This personal perspective is particularly relevant to Roos, who started collecting as a child: beer mats, coasters, match boxes. More than that, art was very much part of his family upbringing. In this sense he was perhaps quite different from the financial art investors with whom he found himself engaged in later life. Perhaps his motivation was more personal and less exclusively commercial than theirs. The dynamic of this group has been described as an aggressive accumulation of art by a corporate elite, part of the careful construction of the role of the financial art collector, for whom collecting and owning art is a representation of power and wealth. Which is not say that Roos himself did not display such characteristics. He often bought several works from exhibitions, or even entire exhibitions. From these he selected some to keep for his collection, and selling others more-or-less immediately. This is speculative behaviour typical of his network. What distinguished Roos was perhaps his personal relationship within this collecting behaviour: he had an insatiable curiosity to see and feel the presence of the pieces he bought, and gained a credible reputation in the art world.

So much for assembling the collection; what about display and dispersal? The scale of his collecting was immense, outgrowing his homes in Stockholm and Switzerland, and so, rather than display it, he stored much of it in a warehouse, which he shared with others in his network. This storage solution provoked a strong antipathy in the press, where accusations of speculative buying were expressed.

Parallel to the way Roos’ collection grew, so did his plans and ideas of how he could take care of it, and above all share it with an even wider audience than his family and financial networks. In 1988 the art museum ‘Rooseum’ was opened with the intention to use Roos’ collection as a foundation for experimental exhibition practices: a focused cultural asset upon which to build a broader one. In 1989, Roos presented his first exhibition based on his Basquiat – Schnabel collection, which he also curated. This was followed by five exhibitions based on his collection. However, in terms of the actual use of the collection in the museum’s exhibition activities, it later became perhaps weaker than had been expected.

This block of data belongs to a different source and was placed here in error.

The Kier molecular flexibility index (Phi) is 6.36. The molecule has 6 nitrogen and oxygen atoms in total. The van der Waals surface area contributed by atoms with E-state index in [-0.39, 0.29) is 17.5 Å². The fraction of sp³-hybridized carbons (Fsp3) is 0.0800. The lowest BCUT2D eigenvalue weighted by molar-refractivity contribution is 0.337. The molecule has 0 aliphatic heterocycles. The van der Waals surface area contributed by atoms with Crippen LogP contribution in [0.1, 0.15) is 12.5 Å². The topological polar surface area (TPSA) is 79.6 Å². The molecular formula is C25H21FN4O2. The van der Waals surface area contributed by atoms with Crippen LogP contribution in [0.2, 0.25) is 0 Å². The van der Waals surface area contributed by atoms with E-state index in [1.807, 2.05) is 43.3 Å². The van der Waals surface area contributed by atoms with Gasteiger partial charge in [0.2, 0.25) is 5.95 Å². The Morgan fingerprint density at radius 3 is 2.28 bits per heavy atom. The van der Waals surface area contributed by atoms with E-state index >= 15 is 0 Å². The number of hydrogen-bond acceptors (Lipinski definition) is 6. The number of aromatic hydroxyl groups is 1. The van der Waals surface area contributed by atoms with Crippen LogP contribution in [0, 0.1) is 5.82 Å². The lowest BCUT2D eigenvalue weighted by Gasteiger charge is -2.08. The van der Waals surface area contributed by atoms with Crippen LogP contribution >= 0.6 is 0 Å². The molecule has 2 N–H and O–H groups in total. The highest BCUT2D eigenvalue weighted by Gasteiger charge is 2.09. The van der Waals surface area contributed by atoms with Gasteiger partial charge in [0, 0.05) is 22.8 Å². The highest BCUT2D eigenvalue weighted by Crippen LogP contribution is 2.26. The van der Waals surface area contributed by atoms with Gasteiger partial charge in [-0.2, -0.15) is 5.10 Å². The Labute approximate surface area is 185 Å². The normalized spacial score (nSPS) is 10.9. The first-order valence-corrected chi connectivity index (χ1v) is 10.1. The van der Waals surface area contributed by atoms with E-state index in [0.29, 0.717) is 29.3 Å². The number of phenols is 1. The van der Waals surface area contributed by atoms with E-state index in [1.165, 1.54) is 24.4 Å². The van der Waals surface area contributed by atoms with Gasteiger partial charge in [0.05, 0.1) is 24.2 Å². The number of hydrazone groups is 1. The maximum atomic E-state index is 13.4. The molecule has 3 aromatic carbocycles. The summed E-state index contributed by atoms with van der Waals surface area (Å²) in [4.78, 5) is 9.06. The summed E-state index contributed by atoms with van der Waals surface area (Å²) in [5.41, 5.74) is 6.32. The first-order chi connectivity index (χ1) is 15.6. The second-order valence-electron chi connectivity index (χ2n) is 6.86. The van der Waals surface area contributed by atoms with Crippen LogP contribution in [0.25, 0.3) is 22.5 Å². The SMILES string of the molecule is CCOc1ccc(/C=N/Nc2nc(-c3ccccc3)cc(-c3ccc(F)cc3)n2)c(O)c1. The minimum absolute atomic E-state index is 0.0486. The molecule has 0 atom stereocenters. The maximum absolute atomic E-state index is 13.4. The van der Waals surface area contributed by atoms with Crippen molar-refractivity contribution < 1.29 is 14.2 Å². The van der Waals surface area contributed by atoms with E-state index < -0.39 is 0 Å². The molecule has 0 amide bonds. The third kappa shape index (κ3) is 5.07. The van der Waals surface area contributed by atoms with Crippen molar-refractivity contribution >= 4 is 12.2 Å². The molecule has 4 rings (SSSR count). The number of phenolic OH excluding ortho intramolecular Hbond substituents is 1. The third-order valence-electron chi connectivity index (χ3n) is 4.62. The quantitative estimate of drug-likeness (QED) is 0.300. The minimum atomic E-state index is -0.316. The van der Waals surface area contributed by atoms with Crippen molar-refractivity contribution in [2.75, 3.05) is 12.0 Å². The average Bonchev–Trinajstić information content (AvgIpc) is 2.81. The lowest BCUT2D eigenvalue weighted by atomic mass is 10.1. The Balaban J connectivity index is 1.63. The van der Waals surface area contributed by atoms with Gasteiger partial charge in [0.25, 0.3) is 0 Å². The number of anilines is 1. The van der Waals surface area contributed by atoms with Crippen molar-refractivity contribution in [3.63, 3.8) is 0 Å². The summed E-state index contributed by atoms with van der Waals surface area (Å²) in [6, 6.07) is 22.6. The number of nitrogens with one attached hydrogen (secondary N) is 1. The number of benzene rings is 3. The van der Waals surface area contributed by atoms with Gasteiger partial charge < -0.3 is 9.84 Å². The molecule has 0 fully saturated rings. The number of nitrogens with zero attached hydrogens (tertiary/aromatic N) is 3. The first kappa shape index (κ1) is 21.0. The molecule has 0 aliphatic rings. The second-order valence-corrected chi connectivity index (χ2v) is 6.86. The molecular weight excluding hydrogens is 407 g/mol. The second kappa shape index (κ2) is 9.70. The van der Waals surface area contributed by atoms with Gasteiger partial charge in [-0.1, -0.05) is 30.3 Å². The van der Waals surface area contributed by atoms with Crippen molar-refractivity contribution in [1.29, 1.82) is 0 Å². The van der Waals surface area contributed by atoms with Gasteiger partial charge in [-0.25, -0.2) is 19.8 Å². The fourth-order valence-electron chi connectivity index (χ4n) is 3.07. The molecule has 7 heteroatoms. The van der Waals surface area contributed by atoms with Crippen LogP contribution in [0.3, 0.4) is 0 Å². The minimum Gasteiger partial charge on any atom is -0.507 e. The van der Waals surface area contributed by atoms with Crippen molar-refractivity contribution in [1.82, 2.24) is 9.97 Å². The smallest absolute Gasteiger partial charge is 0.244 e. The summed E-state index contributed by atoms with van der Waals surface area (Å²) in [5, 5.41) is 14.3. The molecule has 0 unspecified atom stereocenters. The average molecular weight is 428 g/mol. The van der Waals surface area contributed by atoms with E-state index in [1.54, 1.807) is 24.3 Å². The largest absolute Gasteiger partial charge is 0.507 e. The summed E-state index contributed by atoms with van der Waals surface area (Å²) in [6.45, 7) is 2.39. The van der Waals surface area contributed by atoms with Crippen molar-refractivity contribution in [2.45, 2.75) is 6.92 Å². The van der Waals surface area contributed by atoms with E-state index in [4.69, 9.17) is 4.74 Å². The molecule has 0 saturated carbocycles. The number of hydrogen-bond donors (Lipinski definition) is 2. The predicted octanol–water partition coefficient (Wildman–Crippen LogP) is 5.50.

During this period Roos discovered that he was seriously ill and his behaviour reflects a sense of urgency, and of unrealised plans. A difficult period followed his death, with a contest between his family, in particular his parents, and his (hitherto unknown) boyfriend. In order to ensure the survival of Rooseum a foundation was put together with the city of Malmö, The Swedish arts council, the Danish art museum Louisiana, and Fredrik Roos’ parents. By 2006 the collection had not been shown for nine years, and the parents then decided as they said ‘to take their hand from the collection’, because it no longer followed the intention of their son. They decided to sell their collection at auction the same year.

As the wide-ranging and engaging discussion noted, this is far more than a simple move from public to privately funded art museums in Sweden. The broader economic, social and cultural dynamics had, and perhaps continue to have, a significant impact on the collection’s biography. Others noted that the individual biography of Roos himself, and his deeply interwoven relationship with both his collection and the people around him, are also crucial to understanding the collection’s biography. Finally, I was particularly fascinated by Jenny’s point that it was the changing context of the collection, rather than the exchange of art objects per se, that led to changes in its value.

Huw Rowlands